Zenith Crime Current Awareness

Whack Whack Oops – DLT declares his trial a waste of time and money but has the law on notification requirements missed a shot?

1 October 2014

Convicted after a trial of one offence in 1995 of indecent assault of a female over the age of 18, contrary to section 14(1) of the Sexual Offences Act 1956, Dave Lee Travis was sentenced on 26th September 2014 to 3 months’ imprisonment, suspended for 2 years.  The sentencing judge identified that the Sexual Offences Definitive Guidelines (April 2014) were applicable and that the category of his offending was 3(b) – the lowest category for Sexual Assault (contrary to section 3 of the Sexual Offences 2003 as it is now).  He was not required to sign the Sexual Offences Register and be subject to the notification requirements.

Outside court the former DJ declared the whole proceedings against him had been a complete waste of time and money and that even the judge agreed he was not a sexual predator, as asserted by the prosecution.  The judge was bound by the verdicts of the jury, which convicted him of only one offence against one complainant.  The non application in this case of the notification requirements would seem to endorse Travis’ assertion that he is not a sexual predator and that the public needed no further protection from him, but it is only the date of the assault that prevented him from being made subject to the notification requirements.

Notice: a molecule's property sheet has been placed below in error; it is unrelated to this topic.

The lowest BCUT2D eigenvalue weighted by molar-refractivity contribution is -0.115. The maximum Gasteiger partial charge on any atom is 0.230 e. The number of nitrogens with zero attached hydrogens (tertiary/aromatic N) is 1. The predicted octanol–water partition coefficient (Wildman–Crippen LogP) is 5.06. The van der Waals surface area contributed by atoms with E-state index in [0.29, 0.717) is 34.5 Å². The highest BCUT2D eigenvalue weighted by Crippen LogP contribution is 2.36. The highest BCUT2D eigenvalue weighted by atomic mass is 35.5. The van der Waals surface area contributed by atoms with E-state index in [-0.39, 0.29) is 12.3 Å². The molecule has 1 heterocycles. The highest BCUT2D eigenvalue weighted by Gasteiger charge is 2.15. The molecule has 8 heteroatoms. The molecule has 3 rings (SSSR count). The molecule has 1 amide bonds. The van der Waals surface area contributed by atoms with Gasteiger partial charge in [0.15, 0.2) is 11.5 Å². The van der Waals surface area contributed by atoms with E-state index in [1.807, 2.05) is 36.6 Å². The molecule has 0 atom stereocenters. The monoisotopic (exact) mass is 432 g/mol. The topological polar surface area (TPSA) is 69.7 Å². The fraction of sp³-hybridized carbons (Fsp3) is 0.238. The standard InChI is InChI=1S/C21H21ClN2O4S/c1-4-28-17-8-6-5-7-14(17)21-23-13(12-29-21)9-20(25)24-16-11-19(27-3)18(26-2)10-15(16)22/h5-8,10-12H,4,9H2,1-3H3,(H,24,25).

He was not made the subject of notification requirements because section 14(1) of the Sexual Offences Act 1956 is only notifiable if the victim was under 18 at the time or the offender has been sentenced to a term of imprisonment of at least 30 months or admitted to a hospital subject to a restriction order.  The provisions are different now for an offence of sexual assault; contrary to section 3 of the Sexual Offences Act 2003, an adult offender is subject to notification if the victim was under 18 or the offender has been sentenced to a term of imprisonment, detained in a hospital or made the subject of a community sentence of at least 12 months. (See Schedule 3, Sexual Offences Act 2003).  Thus, the timing of his assault has saved DLT from the notification requirements, if he had received the same sentence for Sexual Assault rather than Indecent Assault, he would be notifying his local police station of his current address.

The Attorney-General’s office has just announced it is considering referring the sentence to the Court of Appeal as unduly lenient. Watch this space.

Current Awareness

By the Crime team